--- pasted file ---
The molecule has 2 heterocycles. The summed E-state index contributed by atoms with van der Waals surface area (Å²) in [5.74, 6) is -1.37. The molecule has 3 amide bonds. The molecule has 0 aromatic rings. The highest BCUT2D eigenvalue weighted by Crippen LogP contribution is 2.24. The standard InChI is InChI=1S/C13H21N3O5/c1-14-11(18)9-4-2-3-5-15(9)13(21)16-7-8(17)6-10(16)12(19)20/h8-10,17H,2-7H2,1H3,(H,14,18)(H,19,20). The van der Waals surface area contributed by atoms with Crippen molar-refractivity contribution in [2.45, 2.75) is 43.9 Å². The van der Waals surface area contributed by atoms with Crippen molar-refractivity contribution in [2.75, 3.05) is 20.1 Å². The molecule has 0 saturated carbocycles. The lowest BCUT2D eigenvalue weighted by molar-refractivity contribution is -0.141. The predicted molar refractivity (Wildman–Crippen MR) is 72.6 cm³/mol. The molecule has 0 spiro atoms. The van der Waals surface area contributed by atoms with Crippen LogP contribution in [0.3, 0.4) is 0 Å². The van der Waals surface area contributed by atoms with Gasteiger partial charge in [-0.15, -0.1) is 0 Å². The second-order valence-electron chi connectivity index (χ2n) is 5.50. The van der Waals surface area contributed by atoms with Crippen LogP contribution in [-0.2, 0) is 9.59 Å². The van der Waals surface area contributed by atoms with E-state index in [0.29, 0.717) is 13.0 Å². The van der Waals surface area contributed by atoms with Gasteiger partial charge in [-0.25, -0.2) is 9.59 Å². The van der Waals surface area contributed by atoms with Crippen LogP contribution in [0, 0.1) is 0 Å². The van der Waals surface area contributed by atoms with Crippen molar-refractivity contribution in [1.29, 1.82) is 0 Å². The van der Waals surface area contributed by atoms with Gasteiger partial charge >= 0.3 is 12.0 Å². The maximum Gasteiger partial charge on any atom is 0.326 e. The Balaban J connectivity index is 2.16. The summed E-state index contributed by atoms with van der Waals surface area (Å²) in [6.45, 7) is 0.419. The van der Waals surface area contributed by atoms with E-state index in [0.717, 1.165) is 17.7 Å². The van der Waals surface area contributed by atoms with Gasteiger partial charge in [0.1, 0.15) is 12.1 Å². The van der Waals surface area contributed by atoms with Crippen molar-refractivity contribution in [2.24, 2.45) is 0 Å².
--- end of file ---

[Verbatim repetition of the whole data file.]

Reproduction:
The molecule has 2 heterocycles. The summed E-state index contributed by atoms with van der Waals surface area (Å²) in [5.74, 6) is -1.37. The molecule has 3 amide bonds. The molecule has 0 aromatic rings. The highest BCUT2D eigenvalue weighted by Crippen LogP contribution is 2.24. The standard InChI is InChI=1S/C13H21N3O5/c1-14-11(18)9-4-2-3-5-15(9)13(21)16-7-8(17)6-10(16)12(19)20/h8-10,17H,2-7H2,1H3,(H,14,18)(H,19,20). The van der Waals surface area contributed by atoms with Crippen molar-refractivity contribution in [2.45, 2.75) is 43.9 Å². The van der Waals surface area contributed by atoms with Crippen molar-refractivity contribution in [2.75, 3.05) is 20.1 Å². The molecule has 0 saturated carbocycles. The lowest BCUT2D eigenvalue weighted by molar-refractivity contribution is -0.141. The predicted molar refractivity (Wildman–Crippen MR) is 72.6 cm³/mol. The molecule has 0 spiro atoms. The van der Waals surface area contributed by atoms with Crippen LogP contribution in [0.3, 0.4) is 0 Å². The van der Waals surface area contributed by atoms with Gasteiger partial charge in [-0.15, -0.1) is 0 Å². The second-order valence-electron chi connectivity index (χ2n) is 5.50. The van der Waals surface area contributed by atoms with Crippen LogP contribution in [-0.2, 0) is 9.59 Å². The van der Waals surface area contributed by atoms with E-state index in [0.29, 0.717) is 13.0 Å². The van der Waals surface area contributed by atoms with Gasteiger partial charge in [-0.25, -0.2) is 9.59 Å². The van der Waals surface area contributed by atoms with Crippen LogP contribution in [0, 0.1) is 0 Å². The van der Waals surface area contributed by atoms with Crippen molar-refractivity contribution in [1.29, 1.82) is 0 Å². The van der Waals surface area contributed by atoms with Gasteiger partial charge >= 0.3 is 12.0 Å². The maximum Gasteiger partial charge on any atom is 0.326 e. The Balaban J connectivity index is 2.16. The summed E-state index contributed by atoms with van der Waals surface area (Å²) in [6.45, 7) is 0.419. The van der Waals surface area contributed by atoms with E-state index in [0.717, 1.165) is 17.7 Å². The van der Waals surface area contributed by atoms with Gasteiger partial charge in [0.1, 0.15) is 12.1 Å². The van der Waals surface area contributed by atoms with Crippen molar-refractivity contribution in [2.24, 2.45) is 0 Å².